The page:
Athenagoras of Athens (c. 133-190) on the Christian God

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In his defense of the Christian faith against pagan criticism, commonly called Apologia and written circa 177 and addressed to the Roman emperors Marcus Aurelius and his son Commodus, Athenagoras of Athens (c. 133-190) sets out the main features of the gospel in a clear and reasonable manner. The early Christians were accused of atheism on account of their refusal to worship the emperor (and Roman gods). In this excerpt, in which Athenagoras explains what Christians believe about God, important anticipations of later thinking on the Trinity can be detected:

“So we are not atheists, in that we acknowledge one God, who is uncreated, eternal, invisible, impassible, incomprehensible, and without limit. He is apprehended only by the intellect and the mind, and is surrounded by light, beauty, spirit, and indescribable power. The universe was created and ordered, and is presently sustained, through his Logos… For we acknowledge also a ‘Son of God.’ Nobody should think it ridiculous that God should have a son. Although the pagan poets, in their fictions, represent the gods as being no better than human beings, we do not think in the same way as they do concerning either God the Father or God the Son. For the Son of God is the Logos of the Father, both in thought and in reality. It was through his action, and after his pattern, that all things were made, in that the Father and Son are one… [The Son] is the first creation of the Father – not meaning that he was brought into existence, in that, from the beginning, God, who is the eternal mind (nous), had the Logos within himself, being eternally of the character of the Logos (logikos). Rather, it is meant that he came forth to be the pattern and motivating power of all physical things… We affirm that the Holy Spirit, who was active in the prophets, is an effluence of God, who flows from him and returns to him, like a beam of the sun.”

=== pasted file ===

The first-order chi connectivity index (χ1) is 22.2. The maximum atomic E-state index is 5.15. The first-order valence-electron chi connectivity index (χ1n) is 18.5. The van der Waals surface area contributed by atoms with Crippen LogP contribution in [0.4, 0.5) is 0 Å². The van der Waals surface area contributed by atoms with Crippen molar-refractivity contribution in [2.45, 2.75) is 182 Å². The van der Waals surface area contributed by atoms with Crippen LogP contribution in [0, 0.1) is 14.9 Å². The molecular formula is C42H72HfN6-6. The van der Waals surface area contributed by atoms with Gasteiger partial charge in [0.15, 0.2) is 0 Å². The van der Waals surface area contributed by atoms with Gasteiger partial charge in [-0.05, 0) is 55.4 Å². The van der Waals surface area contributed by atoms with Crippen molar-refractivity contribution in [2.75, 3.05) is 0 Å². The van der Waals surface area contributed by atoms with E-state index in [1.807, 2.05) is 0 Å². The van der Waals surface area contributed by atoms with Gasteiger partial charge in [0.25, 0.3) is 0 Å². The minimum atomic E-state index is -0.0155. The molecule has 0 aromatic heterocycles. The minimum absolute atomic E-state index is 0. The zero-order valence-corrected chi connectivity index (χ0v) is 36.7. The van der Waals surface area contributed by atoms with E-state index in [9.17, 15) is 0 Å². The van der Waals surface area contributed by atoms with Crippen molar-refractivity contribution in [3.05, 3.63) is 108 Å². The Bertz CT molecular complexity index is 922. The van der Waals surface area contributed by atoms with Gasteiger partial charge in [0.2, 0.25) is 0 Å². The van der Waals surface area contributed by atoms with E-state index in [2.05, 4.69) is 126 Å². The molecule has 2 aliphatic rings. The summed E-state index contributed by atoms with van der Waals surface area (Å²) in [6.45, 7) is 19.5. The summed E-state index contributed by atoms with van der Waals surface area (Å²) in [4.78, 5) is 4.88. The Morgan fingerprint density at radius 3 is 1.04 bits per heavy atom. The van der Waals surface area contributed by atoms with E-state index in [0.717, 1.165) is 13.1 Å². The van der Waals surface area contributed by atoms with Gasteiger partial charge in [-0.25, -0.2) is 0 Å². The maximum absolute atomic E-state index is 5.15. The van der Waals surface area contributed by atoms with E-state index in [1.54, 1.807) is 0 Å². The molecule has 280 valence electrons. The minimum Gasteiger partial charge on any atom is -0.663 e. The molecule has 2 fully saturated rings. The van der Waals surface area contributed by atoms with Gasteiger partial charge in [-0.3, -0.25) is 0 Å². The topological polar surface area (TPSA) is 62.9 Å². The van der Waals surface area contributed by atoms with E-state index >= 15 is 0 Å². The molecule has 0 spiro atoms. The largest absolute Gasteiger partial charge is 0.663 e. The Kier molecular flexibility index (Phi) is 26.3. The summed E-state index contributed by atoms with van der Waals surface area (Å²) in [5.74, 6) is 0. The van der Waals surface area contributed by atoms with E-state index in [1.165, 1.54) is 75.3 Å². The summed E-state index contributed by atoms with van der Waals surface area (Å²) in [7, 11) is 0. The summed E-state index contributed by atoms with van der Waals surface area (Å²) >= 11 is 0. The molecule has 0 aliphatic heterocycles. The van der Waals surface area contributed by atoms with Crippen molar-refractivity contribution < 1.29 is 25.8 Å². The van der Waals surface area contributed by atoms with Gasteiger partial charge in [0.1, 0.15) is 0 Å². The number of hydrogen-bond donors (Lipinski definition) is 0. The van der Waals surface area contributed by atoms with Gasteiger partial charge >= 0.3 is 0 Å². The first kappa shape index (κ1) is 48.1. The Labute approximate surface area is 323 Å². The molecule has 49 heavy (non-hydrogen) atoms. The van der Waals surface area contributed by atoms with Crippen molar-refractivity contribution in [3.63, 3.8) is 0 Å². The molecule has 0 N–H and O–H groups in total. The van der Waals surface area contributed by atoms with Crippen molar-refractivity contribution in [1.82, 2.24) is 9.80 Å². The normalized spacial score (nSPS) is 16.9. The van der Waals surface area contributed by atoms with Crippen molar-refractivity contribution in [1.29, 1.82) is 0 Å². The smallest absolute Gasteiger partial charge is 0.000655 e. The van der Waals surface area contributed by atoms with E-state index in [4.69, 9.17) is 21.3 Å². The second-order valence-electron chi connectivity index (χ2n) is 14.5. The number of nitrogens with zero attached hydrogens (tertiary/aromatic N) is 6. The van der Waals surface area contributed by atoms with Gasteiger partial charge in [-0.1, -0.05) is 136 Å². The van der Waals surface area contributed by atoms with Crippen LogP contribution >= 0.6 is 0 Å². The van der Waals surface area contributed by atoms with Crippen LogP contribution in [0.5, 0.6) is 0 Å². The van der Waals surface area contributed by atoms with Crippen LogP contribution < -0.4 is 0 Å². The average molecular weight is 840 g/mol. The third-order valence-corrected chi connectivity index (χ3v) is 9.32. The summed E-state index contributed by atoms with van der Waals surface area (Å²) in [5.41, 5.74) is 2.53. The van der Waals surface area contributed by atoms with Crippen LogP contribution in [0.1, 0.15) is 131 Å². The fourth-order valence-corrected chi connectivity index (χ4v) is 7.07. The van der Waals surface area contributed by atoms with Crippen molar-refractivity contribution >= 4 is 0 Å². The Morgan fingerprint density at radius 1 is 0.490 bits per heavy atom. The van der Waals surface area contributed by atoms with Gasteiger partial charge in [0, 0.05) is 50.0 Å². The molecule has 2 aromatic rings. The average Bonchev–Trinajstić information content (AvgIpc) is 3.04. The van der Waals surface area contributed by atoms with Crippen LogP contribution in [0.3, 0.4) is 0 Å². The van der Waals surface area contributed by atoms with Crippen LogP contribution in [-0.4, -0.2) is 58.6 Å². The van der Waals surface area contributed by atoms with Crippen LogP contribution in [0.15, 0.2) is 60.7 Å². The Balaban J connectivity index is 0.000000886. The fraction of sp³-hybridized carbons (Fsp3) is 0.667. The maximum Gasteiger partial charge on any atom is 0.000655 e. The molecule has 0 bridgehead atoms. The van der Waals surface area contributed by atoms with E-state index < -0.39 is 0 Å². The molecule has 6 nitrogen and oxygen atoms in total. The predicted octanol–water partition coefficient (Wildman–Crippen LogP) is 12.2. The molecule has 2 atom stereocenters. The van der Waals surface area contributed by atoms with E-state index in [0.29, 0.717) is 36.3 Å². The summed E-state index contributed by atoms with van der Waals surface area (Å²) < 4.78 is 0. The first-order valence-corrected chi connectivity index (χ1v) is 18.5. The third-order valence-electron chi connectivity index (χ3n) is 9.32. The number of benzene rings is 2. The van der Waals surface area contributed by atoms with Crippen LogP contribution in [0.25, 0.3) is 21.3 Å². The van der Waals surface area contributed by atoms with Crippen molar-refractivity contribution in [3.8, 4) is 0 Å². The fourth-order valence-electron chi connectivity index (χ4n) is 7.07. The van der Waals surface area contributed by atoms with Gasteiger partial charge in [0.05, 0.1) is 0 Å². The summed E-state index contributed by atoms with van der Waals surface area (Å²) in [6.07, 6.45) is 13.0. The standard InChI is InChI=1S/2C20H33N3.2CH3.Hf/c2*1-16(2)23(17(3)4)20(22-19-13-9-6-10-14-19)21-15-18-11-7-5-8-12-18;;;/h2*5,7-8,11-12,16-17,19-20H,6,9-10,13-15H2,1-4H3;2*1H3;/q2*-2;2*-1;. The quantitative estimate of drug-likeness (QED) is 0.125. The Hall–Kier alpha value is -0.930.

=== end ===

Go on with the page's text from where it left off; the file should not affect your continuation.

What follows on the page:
– Athenagoras of Athens (c. 133-190), Apologia, X, 1-4